Credit reporting bureaus are independent agencies that maintain an ongoing record of your financial life. This includes everything from bank accounts to loans to payment history. There are four credit reporting organizations:
PO Box 740241
Atlanta, GA 30374
PO Box 9600
Allen, TX 75013
PO Box 1000
Chester, PA 19022
PO Box 1640
Pittsburgh, PA 15230
Why do creditors report your financial data to the bureaus?
It's a matter of give and take for them, actually. For example, the next time you apply for a credit card or loan, the bank or card company can request to see your credit file from one or more of the reporting agencies.
Then, based on your credit history that shows payment timeliness, amount of outstanding debt and other factors, they can assess the level of risk associated with lending you money or establishing a credit limit.
After all, lending money is a risky business, especially when the creditor doesn't know anything about you. If you are perceived as being "high risk,"you will end up paying a higher interest rate if you are even approved for that new card or loan.
What do credit reporting bureaus do with your data?
Equifax, Experian, TransUnion and Innovis compile and maintain all your financial information electronically. Then, it is quickly accessible to anyone authorized and requesting to see it. This could be lenders, creditors, landlords, employers or even insurance companies.
Additionally these bureaus also calculate your credit score, which is the quantification of your credit data, based on the information they have in your credit file.
As you see, a lot can ride on the information these bureaus have about you. It is important to point out that errors can happen during the reporting process.
What if one or more of the credit reporting bureaus has incorrect data about you? You may end up paying a high price for a mistake that is not yours, such as not qualifying for a loan or not getting a lower interest rate that you deserve.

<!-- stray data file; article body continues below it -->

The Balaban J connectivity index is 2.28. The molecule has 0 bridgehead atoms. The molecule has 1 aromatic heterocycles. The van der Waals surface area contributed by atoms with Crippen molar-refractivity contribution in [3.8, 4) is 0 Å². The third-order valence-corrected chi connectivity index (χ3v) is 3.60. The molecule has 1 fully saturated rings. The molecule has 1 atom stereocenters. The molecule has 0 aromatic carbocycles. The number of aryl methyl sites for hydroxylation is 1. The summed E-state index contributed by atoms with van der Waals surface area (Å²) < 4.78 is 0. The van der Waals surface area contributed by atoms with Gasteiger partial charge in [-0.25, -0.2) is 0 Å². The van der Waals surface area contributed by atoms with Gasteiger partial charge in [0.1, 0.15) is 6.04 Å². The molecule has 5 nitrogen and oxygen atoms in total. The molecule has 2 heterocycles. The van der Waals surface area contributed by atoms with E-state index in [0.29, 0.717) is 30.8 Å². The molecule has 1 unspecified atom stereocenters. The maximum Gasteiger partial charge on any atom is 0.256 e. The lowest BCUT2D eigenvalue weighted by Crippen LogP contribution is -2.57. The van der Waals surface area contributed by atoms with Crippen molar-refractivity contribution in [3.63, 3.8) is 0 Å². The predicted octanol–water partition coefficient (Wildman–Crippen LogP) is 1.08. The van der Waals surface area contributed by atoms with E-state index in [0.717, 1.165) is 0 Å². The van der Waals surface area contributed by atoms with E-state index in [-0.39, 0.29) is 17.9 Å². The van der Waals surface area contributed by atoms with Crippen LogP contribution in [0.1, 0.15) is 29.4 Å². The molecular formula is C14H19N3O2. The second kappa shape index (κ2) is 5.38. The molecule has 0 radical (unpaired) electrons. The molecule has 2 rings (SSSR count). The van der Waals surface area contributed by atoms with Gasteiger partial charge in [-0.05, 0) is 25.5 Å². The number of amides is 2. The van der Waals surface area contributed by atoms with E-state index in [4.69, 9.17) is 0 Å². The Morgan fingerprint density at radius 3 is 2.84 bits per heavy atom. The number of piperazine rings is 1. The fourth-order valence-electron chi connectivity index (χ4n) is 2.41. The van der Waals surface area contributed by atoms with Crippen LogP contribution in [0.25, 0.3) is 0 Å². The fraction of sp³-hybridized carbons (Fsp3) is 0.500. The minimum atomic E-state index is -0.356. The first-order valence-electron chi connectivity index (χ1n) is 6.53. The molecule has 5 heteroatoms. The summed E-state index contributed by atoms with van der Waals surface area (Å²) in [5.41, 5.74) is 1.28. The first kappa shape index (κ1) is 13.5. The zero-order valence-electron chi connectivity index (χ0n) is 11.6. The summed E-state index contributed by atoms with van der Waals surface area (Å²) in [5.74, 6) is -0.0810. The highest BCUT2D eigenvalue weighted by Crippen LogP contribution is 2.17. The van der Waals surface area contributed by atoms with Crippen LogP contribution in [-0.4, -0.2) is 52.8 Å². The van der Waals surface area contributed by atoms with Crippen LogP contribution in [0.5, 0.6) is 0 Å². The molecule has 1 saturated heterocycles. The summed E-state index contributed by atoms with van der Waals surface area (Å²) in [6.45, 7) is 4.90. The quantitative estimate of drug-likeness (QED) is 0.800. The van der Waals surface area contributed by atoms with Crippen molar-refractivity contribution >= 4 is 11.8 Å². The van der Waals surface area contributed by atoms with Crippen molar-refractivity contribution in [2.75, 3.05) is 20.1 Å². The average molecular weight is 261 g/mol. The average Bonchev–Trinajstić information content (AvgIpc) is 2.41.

Therefore, it is important to check your credit report at least once a year to review your information on file, catch any errors, and get them corrected. By law you are allowed to request and receive your credit report once a year from each of the credit reporting bureaus.
Visit AnnualCreditReport.com to order your free reports annually or call 1-877-322-8228.
Be wary of companies that want to charge you to receive your credit reports when you can get them for free. Remember that not every lender reports data to all three credit reporting agencies. To make it even more interesting, Equifax, Experian and TransUnion collect, compile and maintain their data differently.
All of this means each agency can potentially have different data about you in their records, at any given point in time. And since these agencies are competitors, they don't share their data with each other.
Since you never know from which credit bureau your next lender is going to request your credit history, ensure that all three bureaus have complete, accurate information about you on file.
What if you find an error in a credit report?
If you discover incorrect information in your credit file, then contact the reporting bureau right away to file a dispute. Also, the reporting agencies will work with you if you are a victim of identity theft or related fraud. Following are the contact links and numbers for reporting issues.